2010 Lake Ontario 300 Challenge

Mark A. Thornton

The Race
Nearly 180 sailboats assembled on the morning of July 17, 2010 for the start of the Lake Ontario 300 Challenge (LO300). The boats were organized into several fleets (based upon their size and sail configuration) and were scheduled to start at 5-minute intervals beginning at 11:00 am local time (1500Z).

The Port Credit Yacht Club, located in Lake Ontario’s western basin southwest of Toronto, has sponsored the LO 300 sailboat race since 1990. Races such as the LO 300 provide an opportunity for sailors to test their skills and the speed of their boats against other competitive spirits. However, the LO 300 is no garden variety regatta consisting of a shore side party and a few relatively short races. The LO 300 is a grueling circumnavigation of Lake Ontario — a journey of nearly 300 nautical miles. Under normal wind and weather conditions, the fastest boats complete the race in approximately 2 ½ days while the smaller (and slower) boats typically remain on the course nearly one day longer.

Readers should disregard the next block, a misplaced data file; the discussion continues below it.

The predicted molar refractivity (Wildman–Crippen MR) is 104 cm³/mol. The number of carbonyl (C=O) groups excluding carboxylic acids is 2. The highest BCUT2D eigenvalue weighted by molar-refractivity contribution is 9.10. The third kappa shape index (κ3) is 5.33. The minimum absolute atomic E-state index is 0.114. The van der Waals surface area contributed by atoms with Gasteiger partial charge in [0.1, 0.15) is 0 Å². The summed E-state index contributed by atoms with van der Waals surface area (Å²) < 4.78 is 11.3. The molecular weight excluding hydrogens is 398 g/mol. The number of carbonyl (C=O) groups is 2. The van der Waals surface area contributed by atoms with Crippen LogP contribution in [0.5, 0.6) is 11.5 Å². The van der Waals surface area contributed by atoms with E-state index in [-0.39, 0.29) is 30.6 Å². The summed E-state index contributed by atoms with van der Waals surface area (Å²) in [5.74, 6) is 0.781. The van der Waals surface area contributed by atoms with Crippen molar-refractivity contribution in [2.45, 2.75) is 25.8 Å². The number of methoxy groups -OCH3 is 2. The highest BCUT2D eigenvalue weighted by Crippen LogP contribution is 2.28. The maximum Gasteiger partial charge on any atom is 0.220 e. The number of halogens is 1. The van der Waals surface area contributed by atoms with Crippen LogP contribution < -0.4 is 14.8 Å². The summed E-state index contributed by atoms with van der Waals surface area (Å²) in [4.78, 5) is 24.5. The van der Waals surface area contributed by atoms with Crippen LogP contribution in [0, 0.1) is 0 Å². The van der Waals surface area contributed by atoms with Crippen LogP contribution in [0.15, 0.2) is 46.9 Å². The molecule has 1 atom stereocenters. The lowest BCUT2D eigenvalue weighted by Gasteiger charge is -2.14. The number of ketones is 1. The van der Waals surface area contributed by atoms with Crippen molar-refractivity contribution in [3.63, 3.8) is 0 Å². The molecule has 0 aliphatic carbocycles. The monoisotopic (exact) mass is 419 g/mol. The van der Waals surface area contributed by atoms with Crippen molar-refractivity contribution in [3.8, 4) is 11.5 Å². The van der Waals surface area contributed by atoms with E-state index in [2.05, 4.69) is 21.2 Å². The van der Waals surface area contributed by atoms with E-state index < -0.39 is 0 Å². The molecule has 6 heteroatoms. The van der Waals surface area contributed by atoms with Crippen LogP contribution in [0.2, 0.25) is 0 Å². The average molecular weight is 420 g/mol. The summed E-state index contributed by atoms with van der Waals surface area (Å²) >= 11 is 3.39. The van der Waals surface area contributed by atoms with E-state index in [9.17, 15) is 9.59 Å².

The Ontario 300 Challenge race course. (larger image)

Some sailors aspire to be the first among their fleet to cross the finish line, but for many simply completing the race is considered a significant achievement and a personal victory. Historically, only 65% to 75% of the boats crossing the starting line are able to finish the race, with nearly 50% of the withdrawals caused by a mechanical failure related to the boat’s mast, boom or standing rigging.

Among the participants were members of the Great Lakes Singlehanded Society. These seventeen particularly intrepid sailors had chosen to sail the entire 300 mile course alone — a very demanding proposition. There’s no one to help tend the sails, steer the boat, cook meals or share watch duties in order to allow for some much-needed sleep. As this suggests, sleep deprivation is a major challenge. One of the singlehanders, Paul Nickerson, is the owner of a Tartan 37c named NickNack, and a frequent solo competitor. Paul’s experience during the 2010 LO 300 is the motivation for this article.

The organizers of the LO 300 understand the hazards of long distance racing, and over the years have instituted a number of safety-related regulations. A 300-nautical-mile race is no place for the inexperienced. Participation is restricted to members of an officially-recognized yacht club who are able to demonstrate a competency in yacht racing or long distance passage-making. Boats must be at least 24 feet in length and must undergo a rigorous inspection designed to ensure the seaworthiness of the vessel and possession of the requisite safety equipment.